After reporting several side effects and deaths due to synthetic marijuana or K2 usage, New York has launched a public awareness campaign in its war against synthetic cannabis.
The drug widely known as K2 has killed at least two people in recent months and sent more than 6,000 people to the emergency room in the city since January. Most were men.
It first came to the attention of authorities last year and is sold under a string of other names: Spice, AK-47, Bizarro, Green Giant and Smacked -- to name the most common.
But the law is clear: It is illegal in New York State to possess, sell, offer to sell or manufacture synthetic cannabinoids.
"It is very important that people understand this is zero percent marijuana and 100 percent dangerous," New York City Health Commissioner Mary Bassett told AFP.
The chemical make-up of synthetic cannabinoids, which often sell for just $5 for a bag of several grams, varies from batch to batch, with unpredictable side effects.
Bassett this week attended a gathering of 200 health professionals, magistrates, law enforcement officers, anti-drug workers and social services in New York to clamp down on it.
A public information campaign is running in bus shelters, phone kiosks, in the lobbies of homeless shelters and other places in neighborhoods most affected to warn against K2.
China is the principal source of the basic component used to create the drug, which is blended with solvents into a liquid sprayed on leaves and then sold in small bags of grass.
"K2 is a terrifying and unpredictable drug," said Julie Menin, commissioner of the department of consumer affairs.
She says users, encouraged to think that the little bags of grass are legal, never image it is a chemical construction nor what the effects might be.
"False marketing misleadingly portrays these products as safe and legal, which violates the city's consumer protection law," she said.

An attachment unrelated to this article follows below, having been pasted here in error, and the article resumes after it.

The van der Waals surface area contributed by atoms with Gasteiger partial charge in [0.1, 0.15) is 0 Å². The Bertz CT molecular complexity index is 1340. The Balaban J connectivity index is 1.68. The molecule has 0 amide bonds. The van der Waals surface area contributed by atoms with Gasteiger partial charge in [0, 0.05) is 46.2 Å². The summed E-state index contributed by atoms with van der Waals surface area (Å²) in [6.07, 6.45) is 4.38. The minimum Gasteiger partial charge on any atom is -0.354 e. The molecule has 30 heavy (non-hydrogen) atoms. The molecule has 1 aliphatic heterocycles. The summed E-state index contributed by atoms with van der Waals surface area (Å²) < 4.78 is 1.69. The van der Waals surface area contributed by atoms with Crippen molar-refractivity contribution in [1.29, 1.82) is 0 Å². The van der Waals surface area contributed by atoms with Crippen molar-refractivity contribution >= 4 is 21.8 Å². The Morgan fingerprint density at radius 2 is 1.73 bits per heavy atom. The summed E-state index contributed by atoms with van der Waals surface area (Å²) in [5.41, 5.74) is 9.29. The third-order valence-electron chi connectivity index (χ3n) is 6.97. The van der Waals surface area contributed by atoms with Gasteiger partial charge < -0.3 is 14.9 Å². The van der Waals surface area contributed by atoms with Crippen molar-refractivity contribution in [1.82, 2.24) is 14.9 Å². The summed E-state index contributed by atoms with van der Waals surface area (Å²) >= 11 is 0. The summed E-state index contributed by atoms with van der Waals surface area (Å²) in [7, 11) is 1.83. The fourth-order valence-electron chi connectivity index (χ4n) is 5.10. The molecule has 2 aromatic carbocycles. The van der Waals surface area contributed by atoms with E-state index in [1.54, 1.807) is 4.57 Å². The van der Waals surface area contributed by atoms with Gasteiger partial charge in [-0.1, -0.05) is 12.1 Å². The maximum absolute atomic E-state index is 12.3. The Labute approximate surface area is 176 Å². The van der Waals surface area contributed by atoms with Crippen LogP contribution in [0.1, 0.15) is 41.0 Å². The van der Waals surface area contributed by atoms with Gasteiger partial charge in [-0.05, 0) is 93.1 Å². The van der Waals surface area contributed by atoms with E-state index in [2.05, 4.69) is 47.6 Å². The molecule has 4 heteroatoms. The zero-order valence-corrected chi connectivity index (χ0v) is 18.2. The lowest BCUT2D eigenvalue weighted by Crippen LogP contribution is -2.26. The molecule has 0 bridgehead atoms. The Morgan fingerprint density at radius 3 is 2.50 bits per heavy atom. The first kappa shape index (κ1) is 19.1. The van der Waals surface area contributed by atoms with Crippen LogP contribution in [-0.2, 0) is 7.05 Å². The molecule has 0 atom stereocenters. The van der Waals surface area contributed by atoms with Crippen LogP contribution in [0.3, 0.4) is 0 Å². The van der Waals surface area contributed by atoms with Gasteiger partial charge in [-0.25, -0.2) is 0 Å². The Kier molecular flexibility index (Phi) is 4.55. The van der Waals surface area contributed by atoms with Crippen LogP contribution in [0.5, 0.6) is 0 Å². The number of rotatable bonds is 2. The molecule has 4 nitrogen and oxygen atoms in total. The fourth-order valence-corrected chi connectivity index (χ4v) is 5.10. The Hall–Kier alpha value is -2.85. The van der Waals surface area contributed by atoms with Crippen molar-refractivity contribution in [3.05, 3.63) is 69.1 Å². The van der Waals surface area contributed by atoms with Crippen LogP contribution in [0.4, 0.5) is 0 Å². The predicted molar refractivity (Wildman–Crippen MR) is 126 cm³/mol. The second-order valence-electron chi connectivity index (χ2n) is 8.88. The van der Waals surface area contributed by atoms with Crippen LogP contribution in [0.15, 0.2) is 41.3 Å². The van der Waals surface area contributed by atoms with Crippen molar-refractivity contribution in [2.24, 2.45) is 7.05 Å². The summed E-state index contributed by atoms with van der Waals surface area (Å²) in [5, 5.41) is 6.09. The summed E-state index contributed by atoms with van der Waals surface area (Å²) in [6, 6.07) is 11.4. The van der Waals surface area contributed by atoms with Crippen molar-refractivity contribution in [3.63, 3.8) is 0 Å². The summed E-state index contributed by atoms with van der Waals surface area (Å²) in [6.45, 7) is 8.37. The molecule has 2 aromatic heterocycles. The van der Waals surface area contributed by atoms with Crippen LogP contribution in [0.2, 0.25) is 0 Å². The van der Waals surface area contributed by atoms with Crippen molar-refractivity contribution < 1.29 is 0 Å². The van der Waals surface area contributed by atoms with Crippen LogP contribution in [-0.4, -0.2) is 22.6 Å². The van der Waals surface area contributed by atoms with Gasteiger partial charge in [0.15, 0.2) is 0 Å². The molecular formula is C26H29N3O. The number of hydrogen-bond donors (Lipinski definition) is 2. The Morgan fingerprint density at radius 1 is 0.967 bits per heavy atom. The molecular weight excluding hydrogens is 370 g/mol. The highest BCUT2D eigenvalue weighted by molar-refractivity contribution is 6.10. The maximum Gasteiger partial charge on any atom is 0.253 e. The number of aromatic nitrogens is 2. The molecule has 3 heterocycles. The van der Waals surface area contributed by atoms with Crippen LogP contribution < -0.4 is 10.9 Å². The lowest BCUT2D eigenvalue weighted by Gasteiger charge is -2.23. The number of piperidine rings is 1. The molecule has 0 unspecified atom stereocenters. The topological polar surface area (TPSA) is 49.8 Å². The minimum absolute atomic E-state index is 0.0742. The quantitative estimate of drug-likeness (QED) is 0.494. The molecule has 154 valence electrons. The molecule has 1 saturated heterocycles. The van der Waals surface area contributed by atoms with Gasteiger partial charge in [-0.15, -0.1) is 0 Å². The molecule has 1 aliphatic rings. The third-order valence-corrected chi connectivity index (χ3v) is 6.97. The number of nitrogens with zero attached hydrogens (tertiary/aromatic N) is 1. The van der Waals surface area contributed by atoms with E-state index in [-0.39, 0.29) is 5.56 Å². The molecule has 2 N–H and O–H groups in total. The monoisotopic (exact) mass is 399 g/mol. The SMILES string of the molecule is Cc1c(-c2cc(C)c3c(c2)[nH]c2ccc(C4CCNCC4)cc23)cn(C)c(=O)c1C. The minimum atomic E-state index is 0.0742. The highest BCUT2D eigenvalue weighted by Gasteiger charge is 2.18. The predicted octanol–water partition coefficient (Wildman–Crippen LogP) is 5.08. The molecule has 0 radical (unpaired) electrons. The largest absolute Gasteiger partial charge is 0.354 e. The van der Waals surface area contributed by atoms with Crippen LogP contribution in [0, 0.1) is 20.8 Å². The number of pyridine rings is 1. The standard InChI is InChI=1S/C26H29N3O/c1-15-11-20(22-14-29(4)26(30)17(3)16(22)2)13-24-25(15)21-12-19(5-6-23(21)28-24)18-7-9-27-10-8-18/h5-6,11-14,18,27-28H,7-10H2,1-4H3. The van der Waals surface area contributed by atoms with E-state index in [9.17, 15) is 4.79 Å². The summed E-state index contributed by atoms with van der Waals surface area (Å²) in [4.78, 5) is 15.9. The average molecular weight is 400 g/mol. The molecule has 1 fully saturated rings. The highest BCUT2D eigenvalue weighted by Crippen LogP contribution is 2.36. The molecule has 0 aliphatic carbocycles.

Authorities are mailing postcards to more than 9,000 cigarette sellers, delis and grocery stores, advising them it is illegal to sell the drug and that there are penalties for those who do.
Last month, New York Mayor Bill de Blasio declared increased punishments for sellers and distributors, who face a year in jail, fines of up to $100,000 and the closure of their shop.
On September 16, authorities announced a large swoop on the K2 distribution network. Six people were arrested and 10 charged.
Most users, Bassett says, live in poor neighborhoods and those suffering from mental illness have been over-represented among those seen in emergency department visits. Ninety-nine percent of those admitted to hospital for K2 are 18 or older, and 90 percent are men.
The problem was first identified in New York's neighborhood of East Harlem, before spreading to surrounding areas. K2 can cause hallucinations, anxiety, aggressive behavior, lethargy, vomiting, a loss of consciousness, convulsions and can even prove fatal.
Deirdre Canaday, a mother of four, lost her son to K2 four years ago and knows that authorities have a reason to be very worried. Aaron was 26 and in the prime of his life. He dabbled in the drug with his friends "to have a little fun," she told AFP.
"It was legal at the time. He only experimented half a dozen times. In the morning they all woke up and Aaron did not. It keeps morphing. The stuff that took my son's life was mild compared with what is out there right now," she said.
"K2 is more and more deadly, more and more unpredictable, more and more potent. It is affecting everyone," she added.